Saturday, December 9, 2017

December

Frost in the river grass
The days are certainly getting colder now.  As I write, we are getting our first accumulating snow in CT this season.  I love fishing the colder, gray days of late fall and early winter.  The spring and summer are full of better days for catching fish, but you can't beat the calm and solitude of an early winter day.  But in order to enjoy these days you have to dress with plenty of layers to stay warm.  I enjoy getting a large cup of coffee in the morning and putting 2/3 of it in my thermos to have for breaks when driving between spots.  I can put coffee in my little 16 oz thermos at 7am and it's still very hot at 4pm (I will have to post an equipment review on it)!  A chemical hand warmer in the wader chest pocket keeps the hands warm and with less anglers on the river, I can walk around a lot and cover lots of ground which helps keep the feet warm.

Except for a brief break throwing small flies to fish rising well beyond reach, I fished nymphs.  I didn't catch a lot of fish but the ones I did find were on the larger side.  I started late morning in an area that fishes well for me in late fall.  After working a caddis pupa and an foam egg with a small spit shot in front of the egg without any fish, I switched to a frenchie and a zebra midge and started working back upstream to where I started.  About midway up the run, the sighter stopped and I could feel the heavy but gentle throb of a nice fish holding tight to the bottom.  I stayed patient and remained downstream as the standoff took place in about a foot and a half of water.  It felt like the fish was attached to the bottom with suction cups and when I got my first decent look, I could see it was a large, dark brown. I managed to get it close but made the fatal error of trying to pull it upstream to slide the net under it.  The 5x gave way at the fly and off went a beast of a brown.  I don't honestly know how big it was but it looked like it would have been my best fish of the year.  I continued working my way back and found a decent rainbow so at least I had one in the net.  I changed the rig again and worked my way back down but didn't connect with any fish so I hiked back to the truck for some hot coffee and something to eat.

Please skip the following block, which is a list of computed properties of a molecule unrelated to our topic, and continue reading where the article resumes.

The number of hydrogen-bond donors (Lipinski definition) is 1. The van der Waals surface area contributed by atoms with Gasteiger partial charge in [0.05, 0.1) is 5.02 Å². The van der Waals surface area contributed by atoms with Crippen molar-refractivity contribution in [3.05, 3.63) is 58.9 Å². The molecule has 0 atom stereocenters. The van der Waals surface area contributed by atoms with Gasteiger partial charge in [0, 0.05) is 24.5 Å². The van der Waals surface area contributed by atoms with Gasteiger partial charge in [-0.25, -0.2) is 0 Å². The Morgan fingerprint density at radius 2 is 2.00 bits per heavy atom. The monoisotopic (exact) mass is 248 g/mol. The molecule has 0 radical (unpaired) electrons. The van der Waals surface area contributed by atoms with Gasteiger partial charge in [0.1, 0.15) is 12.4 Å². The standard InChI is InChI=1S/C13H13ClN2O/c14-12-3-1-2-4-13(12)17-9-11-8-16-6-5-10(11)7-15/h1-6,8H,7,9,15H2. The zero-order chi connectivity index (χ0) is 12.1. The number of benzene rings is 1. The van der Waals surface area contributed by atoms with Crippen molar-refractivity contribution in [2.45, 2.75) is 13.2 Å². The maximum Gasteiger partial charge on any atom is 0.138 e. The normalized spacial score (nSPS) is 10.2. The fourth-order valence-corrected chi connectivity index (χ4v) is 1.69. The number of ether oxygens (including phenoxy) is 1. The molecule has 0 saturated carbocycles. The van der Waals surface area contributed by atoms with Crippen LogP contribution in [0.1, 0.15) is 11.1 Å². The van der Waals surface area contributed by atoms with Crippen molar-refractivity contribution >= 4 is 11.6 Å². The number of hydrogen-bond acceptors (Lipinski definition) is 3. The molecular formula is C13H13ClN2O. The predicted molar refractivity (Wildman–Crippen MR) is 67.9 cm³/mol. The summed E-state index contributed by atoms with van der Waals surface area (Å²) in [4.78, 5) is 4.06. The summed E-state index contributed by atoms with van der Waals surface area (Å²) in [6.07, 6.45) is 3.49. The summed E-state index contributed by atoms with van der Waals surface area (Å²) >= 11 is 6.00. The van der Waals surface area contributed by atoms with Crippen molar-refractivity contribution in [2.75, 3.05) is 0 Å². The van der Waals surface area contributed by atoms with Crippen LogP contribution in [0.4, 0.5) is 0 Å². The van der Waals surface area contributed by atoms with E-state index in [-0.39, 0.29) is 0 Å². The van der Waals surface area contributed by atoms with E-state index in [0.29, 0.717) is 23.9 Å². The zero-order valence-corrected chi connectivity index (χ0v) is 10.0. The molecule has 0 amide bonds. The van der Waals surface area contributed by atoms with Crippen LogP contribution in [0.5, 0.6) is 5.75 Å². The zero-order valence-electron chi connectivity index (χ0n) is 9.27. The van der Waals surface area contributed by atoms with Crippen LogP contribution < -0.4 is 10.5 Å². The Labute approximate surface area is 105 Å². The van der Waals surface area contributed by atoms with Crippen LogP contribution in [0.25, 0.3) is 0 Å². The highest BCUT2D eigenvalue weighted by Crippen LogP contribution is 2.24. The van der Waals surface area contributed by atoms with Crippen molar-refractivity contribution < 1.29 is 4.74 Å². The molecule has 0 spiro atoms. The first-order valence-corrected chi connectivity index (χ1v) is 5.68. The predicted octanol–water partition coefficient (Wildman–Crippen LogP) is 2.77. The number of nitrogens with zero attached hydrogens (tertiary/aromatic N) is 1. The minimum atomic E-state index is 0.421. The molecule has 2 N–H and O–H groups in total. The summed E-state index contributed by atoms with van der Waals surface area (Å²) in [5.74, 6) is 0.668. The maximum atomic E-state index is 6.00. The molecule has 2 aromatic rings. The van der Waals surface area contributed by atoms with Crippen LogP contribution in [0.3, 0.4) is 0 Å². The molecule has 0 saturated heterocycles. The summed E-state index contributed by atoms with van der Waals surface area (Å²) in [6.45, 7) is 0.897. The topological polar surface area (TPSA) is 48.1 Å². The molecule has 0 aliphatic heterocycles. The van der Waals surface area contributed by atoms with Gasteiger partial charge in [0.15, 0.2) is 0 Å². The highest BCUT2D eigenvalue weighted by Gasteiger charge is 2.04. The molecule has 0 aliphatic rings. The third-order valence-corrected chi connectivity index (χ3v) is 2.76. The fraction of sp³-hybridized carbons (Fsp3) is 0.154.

the consolation prize